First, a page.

you're getting started. Yeah, you get one shot right? with your friends and family. Right. Here's what I've learned from that. Number one, you've got to firmly put in your mind that you are they're not you're not. You're not taking their money. Okay. They're offering you their money. I didn't, I didn't take Karl's money. Carl wanted to given to me. Big difference, right? Sure. Why? Cuz I know how to make money grow. Money flows, cash flows from people that can't handle it to people that can. And cliff, you will become a Money Magnet, as soon as you tell yourself and plently firm on it, and say, I help people make great returns by doing what I do best. Right. And everybody, and there's trillions of dollars out there that want to get out of the stock market. It's the roller coaster, they don't understand why it works. And they're looking for someone they can count on, like Cliff that can steer the ship to use a Navy term.
Clif Luber 41:15
Yeah. Sure. Yeah. No, well, no. perfectly executed. Good job. Yeah, so I mean, well, and especially, you know, earlier this year, once COVID kind of started to break out the February to March stock market ride was just unbelievable. I mean, so many people this year, I think have become very upset with how inconsistent it is. And then also, I mean, knowing the returns like, hey, over, you know, 30 years, the s&p 500 gets you six or 7%. And, frankly, real estate could triple that on you with conservative underwriting don't even
Corey Peterson 41:42
triple Okay, yeah, no, so here's an Can I, I don't want to interrupt you, but I want to give you a little gym here. Okay. Now, this is what I'm known for in my little space, because I do I raise money a little differently than most people. I believe I do what I call a six and six, which is a 6% profit 6% on the back end, all that means is a total return to my investors of 12%. Okay, it's not 20 I'm not giving my investors 2025 whatever that stupid stuff is. A it's hard to do that. And it's hard to promise that and even hit it. And I find a solid return is really what my investors want. Something they can depend on. That they know like, that's good. And when you hit 20s, or those triple, you say triple digits, or triple whatever. For a lot of those who that are already in that stock market where their financial advisors said six to nine, from six to 912 feels like speeding. Okay, sure. Above 12 feels like ludicrous speed, right? If you ever watch Spaceballs shows my age. Okay, I know I'm older. That's okay.
Brian Briscoe 42:50
I watched baseballs when I was a kid. So I don't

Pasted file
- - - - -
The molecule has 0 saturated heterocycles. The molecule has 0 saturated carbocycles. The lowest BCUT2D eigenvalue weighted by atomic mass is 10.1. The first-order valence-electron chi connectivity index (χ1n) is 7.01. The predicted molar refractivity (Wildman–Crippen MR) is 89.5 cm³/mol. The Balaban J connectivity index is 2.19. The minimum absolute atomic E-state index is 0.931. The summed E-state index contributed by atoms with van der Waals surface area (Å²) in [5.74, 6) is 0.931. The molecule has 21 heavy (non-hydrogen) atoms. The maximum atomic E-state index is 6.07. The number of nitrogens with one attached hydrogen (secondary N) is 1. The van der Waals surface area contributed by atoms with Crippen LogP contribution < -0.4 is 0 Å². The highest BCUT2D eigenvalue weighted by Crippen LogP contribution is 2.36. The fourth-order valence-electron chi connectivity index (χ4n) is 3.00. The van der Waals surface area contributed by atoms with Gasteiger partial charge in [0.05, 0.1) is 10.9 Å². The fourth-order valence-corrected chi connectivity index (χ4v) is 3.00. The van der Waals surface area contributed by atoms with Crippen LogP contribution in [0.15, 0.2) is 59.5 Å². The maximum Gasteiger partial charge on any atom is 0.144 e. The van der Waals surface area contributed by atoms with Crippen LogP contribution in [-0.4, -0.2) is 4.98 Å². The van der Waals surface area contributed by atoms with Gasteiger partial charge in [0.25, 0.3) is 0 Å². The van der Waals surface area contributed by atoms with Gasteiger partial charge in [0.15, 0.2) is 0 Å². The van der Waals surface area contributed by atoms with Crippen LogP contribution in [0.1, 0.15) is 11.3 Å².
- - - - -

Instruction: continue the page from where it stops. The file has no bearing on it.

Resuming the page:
Corey Peterson 42:53
put it too ludicrous. Yeah. Um, but there's people out there that are looking for just a solid return. Right? And here's the thing for you is like, I would use everything you've done to now like before and afters, here's our house. Here's our segue. Here's what we're going like build your story of where you're going. And I call that your credibility kit. You know, and I'm, usually if you'll text me afterwards, I'll send you mine, just so you can have a look at what ours is. I'm sure, Brian, you have one as well. You know, it's a little tool that you would say, here's what we do. And if you're wanting to go in multifamily, it talks about what you're going to do in multifamily. And if you don't have any before and afters to talk about, like the stuff that you've owned, then find someone that you could partner with that would be willing to lend you their credibility. And that's always what I've done is like, what I wanted to get into something really bad. You find a partner that you can, that maybe he's already done that that has a lot more level of success, and say, Hey, listen, I'm gonna go out and do this, this guy borrow your credibility. And the right.
Brian Briscoe 43:59
Yes, yeah. You know, and I get paid for mentoring. If you look at my first credibility kit, my mentors at the bottom and then the guy who ran the mentoring programme is at the bottom, you know, those were my advisors, you know, so my, my credibility kit talked about all my military experience and how I can apply it to multifamily. Now I wanted to do all of this. Then at the bottom, it's like, hey, this guy owns 1200 units. This guy owns 3000 units. Yes. So yeah, it's
Unknown Speaker 44:24
that's what we do for our students as well. So it's like, we add our credibility. At the end of this. You put them in front, we're just part of their partner, their team. And then it's like, oh, well, okay, we've got stuff.
Brian Briscoe 44:34
Yeah. Now, of course, interesting. I picked up another book today, earlier today. It's called principles of real estate syndications by Sam freshmen, you know, and apparently, I keyed into this because somebody posted up there and said that he never offered more than 6% to his investors as a syndicator. And he had more money than he could ever place so I'm curious to see what that comes. But you know, I like your model. You know that the 6% in 6% out you And people look at that. And they say, Well, I'm gonna get 12%. So,
Corey Peterson 45:05